A new report by the US Department of Transportation (DOT) says Blockchain can help resolve the technical challenges faced by commercial drone systems.
At this time, the use of unmanned aircraft systems (UASs) has become predominant especially since the outbreak of the coronavirus; prompting companies and governments to adopt the use of drones to deliver essential products, and medical supplies.
However, drone delivery services have been affected by issues related to data sharing and trust, which the DOT believes can be resolved through the application of blockchain technology.
The DoT notes:
“The number of variety of UASs and the diverse operations they are or may be expected to soon be involved in make these aircraft especially suitable to the trust and operational integrity provided by blockchains.”
Blockchain technology is being looked on to deliver a framework that can be used by stakeholders in the commercial drone industry, as it can ensure security and provide for identity management as well as providing a supporting role in aircraft traffic management, UAS conflict management and flight authorization,” according to the report.
The DOT emphasizes the use of drones for transportation of medical essentials, consumer deliveries, and military grade tasks require a level of trust and traceability which is duly provided by the use of blockchain.
The US Department of Transport highlights a first use case for blockchain technology using the example of a “blockchain-based black box.”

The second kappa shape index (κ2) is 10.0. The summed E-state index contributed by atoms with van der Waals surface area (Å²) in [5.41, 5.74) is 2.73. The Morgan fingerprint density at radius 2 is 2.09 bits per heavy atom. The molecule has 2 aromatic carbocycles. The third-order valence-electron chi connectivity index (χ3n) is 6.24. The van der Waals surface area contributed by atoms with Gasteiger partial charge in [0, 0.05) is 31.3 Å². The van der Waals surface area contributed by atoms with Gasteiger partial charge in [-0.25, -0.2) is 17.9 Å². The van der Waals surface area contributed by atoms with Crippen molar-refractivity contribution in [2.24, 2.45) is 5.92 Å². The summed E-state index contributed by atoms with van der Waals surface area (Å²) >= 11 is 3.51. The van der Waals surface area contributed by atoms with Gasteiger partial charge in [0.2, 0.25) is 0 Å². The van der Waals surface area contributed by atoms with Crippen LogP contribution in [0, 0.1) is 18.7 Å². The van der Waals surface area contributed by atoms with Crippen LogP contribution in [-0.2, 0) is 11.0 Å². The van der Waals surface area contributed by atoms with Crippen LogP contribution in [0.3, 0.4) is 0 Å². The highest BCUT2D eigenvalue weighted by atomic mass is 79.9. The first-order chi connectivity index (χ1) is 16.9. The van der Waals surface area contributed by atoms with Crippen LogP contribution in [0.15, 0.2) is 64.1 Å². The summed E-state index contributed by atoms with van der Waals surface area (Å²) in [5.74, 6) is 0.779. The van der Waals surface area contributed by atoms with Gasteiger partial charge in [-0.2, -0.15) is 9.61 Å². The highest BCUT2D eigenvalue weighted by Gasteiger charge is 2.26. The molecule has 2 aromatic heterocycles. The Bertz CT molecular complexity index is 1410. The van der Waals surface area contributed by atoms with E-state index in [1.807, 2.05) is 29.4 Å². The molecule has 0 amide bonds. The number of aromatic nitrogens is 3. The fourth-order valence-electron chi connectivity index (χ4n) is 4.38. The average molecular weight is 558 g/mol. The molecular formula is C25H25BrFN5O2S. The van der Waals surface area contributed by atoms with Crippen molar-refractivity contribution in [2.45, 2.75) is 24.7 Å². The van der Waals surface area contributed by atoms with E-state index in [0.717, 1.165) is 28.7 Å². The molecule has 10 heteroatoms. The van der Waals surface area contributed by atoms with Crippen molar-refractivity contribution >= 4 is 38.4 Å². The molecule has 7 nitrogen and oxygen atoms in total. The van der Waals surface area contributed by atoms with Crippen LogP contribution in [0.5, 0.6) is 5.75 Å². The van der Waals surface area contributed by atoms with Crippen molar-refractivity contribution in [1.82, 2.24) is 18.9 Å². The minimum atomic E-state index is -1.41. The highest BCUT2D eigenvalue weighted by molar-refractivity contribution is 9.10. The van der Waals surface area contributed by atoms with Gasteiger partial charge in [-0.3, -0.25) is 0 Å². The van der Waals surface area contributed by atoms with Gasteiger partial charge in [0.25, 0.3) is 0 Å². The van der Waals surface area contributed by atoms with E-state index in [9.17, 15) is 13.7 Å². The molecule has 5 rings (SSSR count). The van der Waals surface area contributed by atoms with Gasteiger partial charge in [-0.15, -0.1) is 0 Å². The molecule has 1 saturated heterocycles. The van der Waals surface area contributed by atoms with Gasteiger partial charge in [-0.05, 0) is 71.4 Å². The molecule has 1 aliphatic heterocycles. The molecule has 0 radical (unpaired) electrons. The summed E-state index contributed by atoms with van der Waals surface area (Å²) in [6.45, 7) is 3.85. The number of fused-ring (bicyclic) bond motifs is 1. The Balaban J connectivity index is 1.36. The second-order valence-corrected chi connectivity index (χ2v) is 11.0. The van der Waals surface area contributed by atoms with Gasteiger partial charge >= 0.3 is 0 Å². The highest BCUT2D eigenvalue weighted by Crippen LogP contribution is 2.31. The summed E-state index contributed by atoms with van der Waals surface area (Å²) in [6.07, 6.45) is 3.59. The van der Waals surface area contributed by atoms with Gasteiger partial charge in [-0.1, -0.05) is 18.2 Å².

According to the report, a blockchain black box would help investigators ascertain the point of failure or causes of crash of a given drone, monitor the drone’s flight path and respond in real time if the drone drifts too close to a restricted flight zone.
Another key use case is the speed benefit of drone systems; as the DOT referenced the delivery of a human kidney in 2019, which saw the UAV cover 2.6 miles in 10 minutes, while a regular car could have taken 15-20 minutes.
“Not only is time an issue, but another concern is that en route the organ’s progress is not normally known by the receiving hospital and this lack of clarity can lead to unnecessary delays. In theory, adding a blockchain to the process would let all the entities involved – air traffic controllers, the drone operator, the drone itself, the hospital supplying the organ, and the hospital that is receiving it – track an important set of shared data.”
The use of blockchain offers parties in the supply chain various levels of access to track the drone’s position, route, and other essential information . including about the organ itself and its container temperature.